The Bechdel, Russo, and Race Test: W – Two Worlds – Season 1, Episode 11

Yeon-Joo returned to W on W – Two Worlds, episode 11, but by the time she did so, a month had passed by in W and Chul had rediscovered both the truth behind W and Yeon-Joo.

The Bechdel, Russo, and Race Test

Episode 11 passed the race test but it did not pass the Bechdel or Russo test.

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When Yeon-Joo attempts to aid Chul from her world, the villain strikes back against her.

The entire cast of episode 11 and none of the characters ever mentioned White individuals. As such, there were many instances where non-White individuals talked to each other without mentioning anyone White so the episode easily passed the race test. However, while episode 11 managed to pass this one diversity test, it passed none of the others (i.e., it did not pass the Bechdel or Russo test).

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Chul is no longer the main character of W, and as such, he is beginning to disappear.

Episode 11 did not pass the Bechdel test because while there were two named women (Yeon-Joo and So-Hee) in the episode, there was never an occasion where these two women talked to each other. The episode did not pass the Russo test because there were no LGBTI characters in episode 11.

*The Bechdel test entails three requirements:
1. It has to have at least two (named) women in it
2. Who talk to each other
3. About something besides a man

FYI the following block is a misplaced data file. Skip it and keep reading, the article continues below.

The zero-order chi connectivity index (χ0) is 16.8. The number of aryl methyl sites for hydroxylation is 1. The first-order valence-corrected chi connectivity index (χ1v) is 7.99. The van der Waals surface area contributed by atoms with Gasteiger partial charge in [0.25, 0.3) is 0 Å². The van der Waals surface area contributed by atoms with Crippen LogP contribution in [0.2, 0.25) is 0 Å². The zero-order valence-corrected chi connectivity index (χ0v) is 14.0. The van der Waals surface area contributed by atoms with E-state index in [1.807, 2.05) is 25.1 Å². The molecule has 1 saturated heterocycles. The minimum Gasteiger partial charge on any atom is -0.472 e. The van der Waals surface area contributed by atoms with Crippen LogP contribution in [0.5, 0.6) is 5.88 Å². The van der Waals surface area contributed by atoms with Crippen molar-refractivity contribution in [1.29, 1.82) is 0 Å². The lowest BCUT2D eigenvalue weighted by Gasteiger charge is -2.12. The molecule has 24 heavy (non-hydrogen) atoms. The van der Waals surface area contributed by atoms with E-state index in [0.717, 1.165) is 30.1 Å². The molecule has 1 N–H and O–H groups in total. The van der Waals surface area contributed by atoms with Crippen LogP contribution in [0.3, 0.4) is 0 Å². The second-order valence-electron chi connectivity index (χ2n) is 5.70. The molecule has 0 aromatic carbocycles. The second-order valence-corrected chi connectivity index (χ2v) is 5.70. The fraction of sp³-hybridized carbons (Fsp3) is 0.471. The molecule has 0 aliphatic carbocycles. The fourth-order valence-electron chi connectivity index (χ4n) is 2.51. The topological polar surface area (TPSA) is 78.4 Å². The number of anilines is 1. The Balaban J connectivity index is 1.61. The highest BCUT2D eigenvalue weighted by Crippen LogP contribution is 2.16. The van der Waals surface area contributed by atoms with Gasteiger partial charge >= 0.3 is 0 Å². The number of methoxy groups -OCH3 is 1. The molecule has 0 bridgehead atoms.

**The Vito Russo test entails three requirements:
1. The show contains a character that is identifiably lesbian, gay, bisexual, intersex and/or transgender
2. The character must not be solely or predominately defined by her sexual orientation, gender identity and/or as being intersex
3.The character must be tied into the plot in such a way that her removal would have a significant effect

***The race or people of color (POC) test has three requirements:
1. It has two people of color in it
2. Who talk to each other
3. About something other than a White person

****Just because a show passes the Bechdel, Russo and race test does not mean that it is not sexist, heterosexist, racist and/or cissexist, etc. The Bechdel, Russo and race test is only a bare minimum qualifier for the representation of LGBTI individuals, women and people of color in television. The failure to pass these tests also does not identify whether the central character was a woman, a person of color or a LGBTQI individual and it does not dictate the quality of the show.

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